Beatrice de Gelder and Elisabeth M.J. Huis In 'T Veld
As our environment becomes increasingly more international, we are interacting increasingly more with people from different cultures. During social interactions, it is important to respond appropriately to the cues that are relevant in a given situation. People are expected to behave in a suitable way to avoid offending others. For example, an appropriate response to a greeting can avoid much misunderstanding. Cultural variations have often been named as possible factors for explaining differences in processing emotions. Because culture is in part about regulating social interaction, one expects to find that cultural norms define display rules that are at least characteristic of the daily expressions of emotions. This chapter addresses whether there are important cultural factors that determine whole-body expressions of emotion, how they are perceived, how they are displayed, and what they are.
Steven J. Morrison, Steven M. Demorest, and Marcus T. Pearce
Although music is a universal phenomenon, the structural features that characterize specific music traditions reflect the unique cultures in which those traditions reside. Consequently, encounters with music from other cultures can present difficulties if the structures and patterns of that music are too different from those of one’s home culture. This chapter proposes cultural distance as a way to conceptualize the cognitive dimension of cross-cultural music interactions. It hypothesizes that an individual’s efficacy at processing a particular culture’s music depends on the degree to which the statistical patterns of pitch and rhythm in that tradition resemble those of one’s own music. The chapter employs a computational model (IDyOM) to determine the intervallic and rhythmic patterns within culture-specific music corpora and the extent of difference between cultures and between specific pieces within a culture. This computational approach offers a more fine-grained correlational means for modeling similarities and differences in cross-cultural music cognition research.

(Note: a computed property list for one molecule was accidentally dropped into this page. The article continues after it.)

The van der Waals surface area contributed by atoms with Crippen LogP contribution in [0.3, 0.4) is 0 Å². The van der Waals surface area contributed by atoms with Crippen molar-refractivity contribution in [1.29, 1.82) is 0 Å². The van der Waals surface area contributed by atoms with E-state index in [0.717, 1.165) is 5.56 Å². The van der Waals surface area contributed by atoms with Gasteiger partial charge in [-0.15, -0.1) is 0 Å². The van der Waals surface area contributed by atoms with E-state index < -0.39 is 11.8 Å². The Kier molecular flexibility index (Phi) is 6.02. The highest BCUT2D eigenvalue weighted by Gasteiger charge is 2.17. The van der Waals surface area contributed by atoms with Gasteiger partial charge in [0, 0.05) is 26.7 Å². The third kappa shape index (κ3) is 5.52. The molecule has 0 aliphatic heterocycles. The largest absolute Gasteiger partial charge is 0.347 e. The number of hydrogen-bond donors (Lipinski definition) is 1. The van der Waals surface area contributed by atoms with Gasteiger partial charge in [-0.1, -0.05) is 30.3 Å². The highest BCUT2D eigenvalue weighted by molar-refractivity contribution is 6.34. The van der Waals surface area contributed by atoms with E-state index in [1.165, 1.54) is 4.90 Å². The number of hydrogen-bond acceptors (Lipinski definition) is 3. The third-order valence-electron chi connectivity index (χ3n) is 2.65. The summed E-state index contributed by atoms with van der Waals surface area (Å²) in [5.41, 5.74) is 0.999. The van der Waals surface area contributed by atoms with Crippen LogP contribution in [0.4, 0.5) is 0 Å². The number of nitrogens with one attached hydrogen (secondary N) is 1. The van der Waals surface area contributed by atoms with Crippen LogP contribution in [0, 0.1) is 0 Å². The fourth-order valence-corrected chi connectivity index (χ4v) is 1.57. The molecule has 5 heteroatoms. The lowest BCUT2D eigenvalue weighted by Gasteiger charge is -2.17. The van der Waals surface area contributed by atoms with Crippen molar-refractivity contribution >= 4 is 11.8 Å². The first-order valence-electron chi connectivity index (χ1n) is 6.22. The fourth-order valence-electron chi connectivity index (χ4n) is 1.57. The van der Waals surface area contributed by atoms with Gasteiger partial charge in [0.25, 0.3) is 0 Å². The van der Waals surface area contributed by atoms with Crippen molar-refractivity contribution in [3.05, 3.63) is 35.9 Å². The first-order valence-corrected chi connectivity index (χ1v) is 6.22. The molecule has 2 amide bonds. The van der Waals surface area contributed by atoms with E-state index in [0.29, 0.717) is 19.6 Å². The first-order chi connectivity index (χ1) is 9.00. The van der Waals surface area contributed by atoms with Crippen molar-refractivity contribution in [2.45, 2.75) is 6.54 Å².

Cultural Neuroscience and Neurophilosophy: Does the Neural Code Allow for the Brain’s Enculturation?
Many studies show the cultural dependence of the brain’s neural activity, but the underlying mechanisms of such “enculturation of brain” are unclear. How it is possible for the neural activity to be so strongly dependent on and shaped by the cultural context? Conceptually, this raises the question for the concept of culture and its relationship to the brain and what exactly is meant by “enculturation of brain.” Empirically, the enculturation of brain raises the more general and basic question of how stimuli and their respective cultural context are encoded into neural activity. I suggest a statistically based coding strategy that encodes the stimuli’s statistical frequency distribution rather than the single stimuli into neural activity. The cultural dependence of neural activity may be traced back to the brain’s neural code and its particular encoding strategy, the encoding of the stimuli’s natural and sociocultural statistics, which may account for the enculturation of brain.
Dan J. Stein, Joan Y. Chiao, and Jack van Honk
South Africa may be a particularly useful exemplar with which to consider some of the potential promises and pitfalls of cultural neuroscience. This chapter draws on our experience as scientists who have worked in the South African context, who have used both neuroscientific and social science methodologies, and who have wondered how best to integrate these often quite different perspectives. We begin by proposing a heuristic conceptual framework that articulates “classical,” “critical,” and “integrative” approaches to cultural neuroscience, and we then use this to exemplify promises and pitfalls of cultural neuroscience in South Africa and to map out a research agenda for the future.
Alissa J. Mrazek, Tokiko Harada, and Joan Y. Chiao